My Lenten book group is reading the Pope’s Encyclical on Climate Change and Inequality.” In Latin, the Official title is: Laudoto Si, mi’ Signore – a quote from his chosen namesake that translates to “Praise be to you my Lord.” I must confess that if I were writing a book on this topic, its title would be more along the lines of “Oh my God! What now?!” or “Dear Lord, we’re all doomed!”
This Lent we have chosen to offer our daily reflections through the lens of a Lenten discipline of sacred resistance. Today — International Women’s Day — we are putting our reflection into a day of action in support of A Day Without A Woman — a one-day demonstration of economic solidarity.
I have a “to do” list that is filled with all sorts of things, as I am sure you do, too. And the truth is, no matter how many closets, cabinets, drawers, and sheds that I organize and clean — and no matter how many protests I attend or phone calls I make to be part of the sacred resistance … the knot that I have in my stomach is still going to be there. What knot? The one that has been growing in my stomach for the past several months, or if I really wanted to be honest with myself, it has been there for a very long time.
Giving up something for Lent is one time honored choice for a spiritual discipline during the forty day journey to Easter. So is taking something on. This year I’ve decided to take on rather than give up … and here’s a reprise of the Huffington Post piece I wrote explaining how I made that choice.
Written by All Saints’ Senior Warden Jason Lyon for the February issue of Saints Alive, this overview of how our vestry election process works at All Saints Church is great preparation for the upcoming Annual Meeting on Sunday, February 19th.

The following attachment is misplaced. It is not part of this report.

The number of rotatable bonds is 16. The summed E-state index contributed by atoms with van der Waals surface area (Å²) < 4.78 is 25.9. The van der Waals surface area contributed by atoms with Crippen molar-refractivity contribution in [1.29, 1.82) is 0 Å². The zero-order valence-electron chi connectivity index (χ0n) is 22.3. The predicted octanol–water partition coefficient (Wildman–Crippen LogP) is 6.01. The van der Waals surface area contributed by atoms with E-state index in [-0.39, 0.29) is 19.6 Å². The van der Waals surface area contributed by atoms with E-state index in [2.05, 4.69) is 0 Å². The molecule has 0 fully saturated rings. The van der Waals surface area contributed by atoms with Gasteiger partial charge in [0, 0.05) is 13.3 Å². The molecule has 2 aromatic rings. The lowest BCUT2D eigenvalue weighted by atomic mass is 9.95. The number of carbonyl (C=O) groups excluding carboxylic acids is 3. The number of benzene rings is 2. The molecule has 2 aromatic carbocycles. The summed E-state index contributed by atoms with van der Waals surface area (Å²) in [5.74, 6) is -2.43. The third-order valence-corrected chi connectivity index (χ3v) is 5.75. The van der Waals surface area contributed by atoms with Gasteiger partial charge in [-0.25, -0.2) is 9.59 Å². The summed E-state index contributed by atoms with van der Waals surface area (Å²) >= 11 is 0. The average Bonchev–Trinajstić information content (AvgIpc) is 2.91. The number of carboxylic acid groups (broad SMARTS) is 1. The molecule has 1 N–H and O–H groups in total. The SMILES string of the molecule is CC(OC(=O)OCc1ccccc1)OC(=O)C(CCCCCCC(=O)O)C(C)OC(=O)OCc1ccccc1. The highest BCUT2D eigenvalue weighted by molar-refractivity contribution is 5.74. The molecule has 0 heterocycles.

by Susan Long
One year and 85 days ago, five of us headed to the Bradley International Terminal at Los Angeles International Airport to pick up a Syrian refugee family All Saints agreed to welcome and bring them to a completely furnished apartment in America. Our eyes were full of joyful tears as we watched them walk up the platform to the welcome area at LAX.
When I moved to Pasadena in 2013 for school, I knew I wanted to get involved in a church that had a heart for people and a passion for justice, as well as a strong sense of community. It wasn’t long before I found All Saints and started getting involved, even though I didn’t know anyone there. Although I loved the services and focus on justice, to be honest for the first few months I attended All Saints I still felt isolated—lost in a sea of churchgoers. I would awkwardly hang out on the front lawn in front of the church after services and hope to meet people, but it took time and I wasn’t sure how to connect.